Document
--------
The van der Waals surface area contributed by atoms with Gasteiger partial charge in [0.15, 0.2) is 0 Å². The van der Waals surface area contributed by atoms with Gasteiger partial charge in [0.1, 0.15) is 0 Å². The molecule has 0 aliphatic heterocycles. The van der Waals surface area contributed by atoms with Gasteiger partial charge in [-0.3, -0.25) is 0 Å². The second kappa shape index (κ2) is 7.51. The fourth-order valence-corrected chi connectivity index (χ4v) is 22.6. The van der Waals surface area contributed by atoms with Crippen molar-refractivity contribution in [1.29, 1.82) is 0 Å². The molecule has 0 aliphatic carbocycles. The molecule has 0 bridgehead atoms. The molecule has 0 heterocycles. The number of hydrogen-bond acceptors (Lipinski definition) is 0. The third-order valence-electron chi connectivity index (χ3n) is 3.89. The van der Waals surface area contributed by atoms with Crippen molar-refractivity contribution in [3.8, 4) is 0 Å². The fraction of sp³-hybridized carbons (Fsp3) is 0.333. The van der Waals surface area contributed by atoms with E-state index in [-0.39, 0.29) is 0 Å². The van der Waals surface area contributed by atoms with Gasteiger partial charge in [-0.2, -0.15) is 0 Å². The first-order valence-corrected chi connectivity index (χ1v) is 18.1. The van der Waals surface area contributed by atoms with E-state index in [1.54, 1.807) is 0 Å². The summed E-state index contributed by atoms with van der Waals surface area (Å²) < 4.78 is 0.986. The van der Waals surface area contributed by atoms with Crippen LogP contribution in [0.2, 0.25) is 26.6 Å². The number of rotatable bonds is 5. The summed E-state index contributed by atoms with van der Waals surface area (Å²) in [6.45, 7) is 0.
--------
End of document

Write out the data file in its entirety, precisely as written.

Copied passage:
The van der Waals surface area contributed by atoms with Gasteiger partial charge in [0.15, 0.2) is 0 Å². The van der Waals surface area contributed by atoms with Gasteiger partial charge in [0.1, 0.15) is 0 Å². The molecule has 0 aliphatic heterocycles. The van der Waals surface area contributed by atoms with Gasteiger partial charge in [-0.3, -0.25) is 0 Å². The second kappa shape index (κ2) is 7.51. The fourth-order valence-corrected chi connectivity index (χ4v) is 22.6. The van der Waals surface area contributed by atoms with Crippen molar-refractivity contribution in [1.29, 1.82) is 0 Å². The molecule has 0 aliphatic carbocycles. The molecule has 0 bridgehead atoms. The molecule has 0 heterocycles. The number of hydrogen-bond acceptors (Lipinski definition) is 0. The third-order valence-electron chi connectivity index (χ3n) is 3.89. The van der Waals surface area contributed by atoms with Crippen molar-refractivity contribution in [3.8, 4) is 0 Å². The fraction of sp³-hybridized carbons (Fsp3) is 0.333. The van der Waals surface area contributed by atoms with E-state index in [-0.39, 0.29) is 0 Å². The van der Waals surface area contributed by atoms with Gasteiger partial charge in [-0.2, -0.15) is 0 Å². The first-order valence-corrected chi connectivity index (χ1v) is 18.1. The van der Waals surface area contributed by atoms with E-state index in [1.54, 1.807) is 0 Å². The summed E-state index contributed by atoms with van der Waals surface area (Å²) < 4.78 is 0.986. The van der Waals surface area contributed by atoms with Crippen LogP contribution in [0.2, 0.25) is 26.6 Å². The number of rotatable bonds is 5. The summed E-state index contributed by atoms with van der Waals surface area (Å²) in [6.45, 7) is 0.